Fish and Fatty Acid Consumption Associated With Lower Risk of Hearing Loss in Women

The study results could provide insights in order to possibly prevent or delay acquired hearing loss.

Here’s another reason why fish is good for you: Researchers at Brigham and Women’s Hospital (BWH) found that consuming two or more servings of fish per week was associated with a lower risk of hearing loss in women.

The findings of the new study were published online September 10 in the American Journal of Clinical Nutrition.

“Acquired hearing loss is a highly prevalent and often disabling chronic health condition,” says Sharon G. Curhan, a doctor in the Channing Division of Network Medicine at BWH and corresponding author of the study. “Although a decline in hearing is often considered an inevitable aspect of aging, the identification of several potentially modifiable risk factors has provided new insight into possibilities for prevention or delay of acquired hearing loss.”

The data comes from the Nurses’ Health Study II. According to BWH:

This prospective study examined over time the independent associations between consumption of total and specific types of fish, long-chain omega-3 PUFA, and self-reported hearing loss in women.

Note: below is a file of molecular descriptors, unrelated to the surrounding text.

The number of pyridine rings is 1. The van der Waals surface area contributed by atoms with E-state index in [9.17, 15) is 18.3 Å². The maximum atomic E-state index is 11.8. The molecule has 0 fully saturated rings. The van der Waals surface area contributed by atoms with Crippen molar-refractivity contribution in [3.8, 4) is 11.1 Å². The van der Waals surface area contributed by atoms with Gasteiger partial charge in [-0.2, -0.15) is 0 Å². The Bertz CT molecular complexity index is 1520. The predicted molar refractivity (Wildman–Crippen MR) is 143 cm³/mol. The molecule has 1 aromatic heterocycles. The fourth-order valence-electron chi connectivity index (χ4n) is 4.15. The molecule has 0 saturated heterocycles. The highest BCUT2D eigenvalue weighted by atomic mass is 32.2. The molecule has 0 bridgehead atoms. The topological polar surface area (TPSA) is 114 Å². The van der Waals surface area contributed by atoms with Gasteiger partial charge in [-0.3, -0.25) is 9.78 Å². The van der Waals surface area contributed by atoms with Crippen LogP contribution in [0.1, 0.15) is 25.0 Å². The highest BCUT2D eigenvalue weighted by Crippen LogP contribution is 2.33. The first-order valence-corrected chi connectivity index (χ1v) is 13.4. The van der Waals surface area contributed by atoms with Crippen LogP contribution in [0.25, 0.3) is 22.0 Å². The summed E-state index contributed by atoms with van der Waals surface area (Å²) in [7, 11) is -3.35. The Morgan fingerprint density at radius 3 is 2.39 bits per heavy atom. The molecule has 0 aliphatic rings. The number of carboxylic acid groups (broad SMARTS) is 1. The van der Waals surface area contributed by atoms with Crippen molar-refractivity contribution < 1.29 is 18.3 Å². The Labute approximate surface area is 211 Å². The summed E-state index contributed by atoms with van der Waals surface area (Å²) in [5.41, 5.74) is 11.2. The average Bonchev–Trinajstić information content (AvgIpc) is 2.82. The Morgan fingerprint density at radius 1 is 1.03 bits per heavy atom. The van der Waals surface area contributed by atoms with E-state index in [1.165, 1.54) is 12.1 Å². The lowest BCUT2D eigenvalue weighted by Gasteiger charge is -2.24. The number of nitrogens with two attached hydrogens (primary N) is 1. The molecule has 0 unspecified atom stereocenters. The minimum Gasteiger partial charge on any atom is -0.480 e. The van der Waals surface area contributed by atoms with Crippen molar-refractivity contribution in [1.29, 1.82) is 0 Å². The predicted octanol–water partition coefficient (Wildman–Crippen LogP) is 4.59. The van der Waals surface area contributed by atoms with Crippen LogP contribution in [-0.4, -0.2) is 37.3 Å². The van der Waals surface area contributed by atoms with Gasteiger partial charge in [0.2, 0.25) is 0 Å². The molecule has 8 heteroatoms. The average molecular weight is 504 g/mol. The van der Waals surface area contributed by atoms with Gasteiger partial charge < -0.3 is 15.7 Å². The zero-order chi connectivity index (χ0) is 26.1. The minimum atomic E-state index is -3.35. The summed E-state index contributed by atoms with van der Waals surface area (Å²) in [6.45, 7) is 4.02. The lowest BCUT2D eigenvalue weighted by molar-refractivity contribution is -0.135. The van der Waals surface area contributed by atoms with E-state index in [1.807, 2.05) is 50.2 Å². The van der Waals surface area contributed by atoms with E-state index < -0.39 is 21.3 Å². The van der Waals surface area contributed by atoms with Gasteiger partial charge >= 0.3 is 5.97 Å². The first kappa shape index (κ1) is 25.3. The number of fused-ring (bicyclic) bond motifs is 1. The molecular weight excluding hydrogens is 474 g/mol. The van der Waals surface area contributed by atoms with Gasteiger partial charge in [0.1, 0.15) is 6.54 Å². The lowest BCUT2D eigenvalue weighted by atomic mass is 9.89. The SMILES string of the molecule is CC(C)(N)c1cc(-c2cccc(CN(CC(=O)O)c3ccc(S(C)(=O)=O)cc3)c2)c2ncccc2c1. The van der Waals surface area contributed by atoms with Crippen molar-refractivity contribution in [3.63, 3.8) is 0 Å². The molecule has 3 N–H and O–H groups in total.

In the study, 65,215 women were followed from 1991 to 2009. After 1,038,093 person-years of follow-up, 11,606 cases of incident hearing loss were reported. In comparison with women who rarely consumed fish, women who consumed two or more servings of fish per week had a 20 percent lower risk of hearing loss. When examined individually, higher consumption of each specific fish type was inversely associated with risk. Higher intake of long-chain omega-3PUFA was also inversely associated with risk of hearing loss.

“Consumption of any type of fish—tuna, dark fish, light fish, or shellfish—tended to be associated with lower risk. These findings suggest that diet may be important in the prevention of acquired hearing loss,” Curhan says.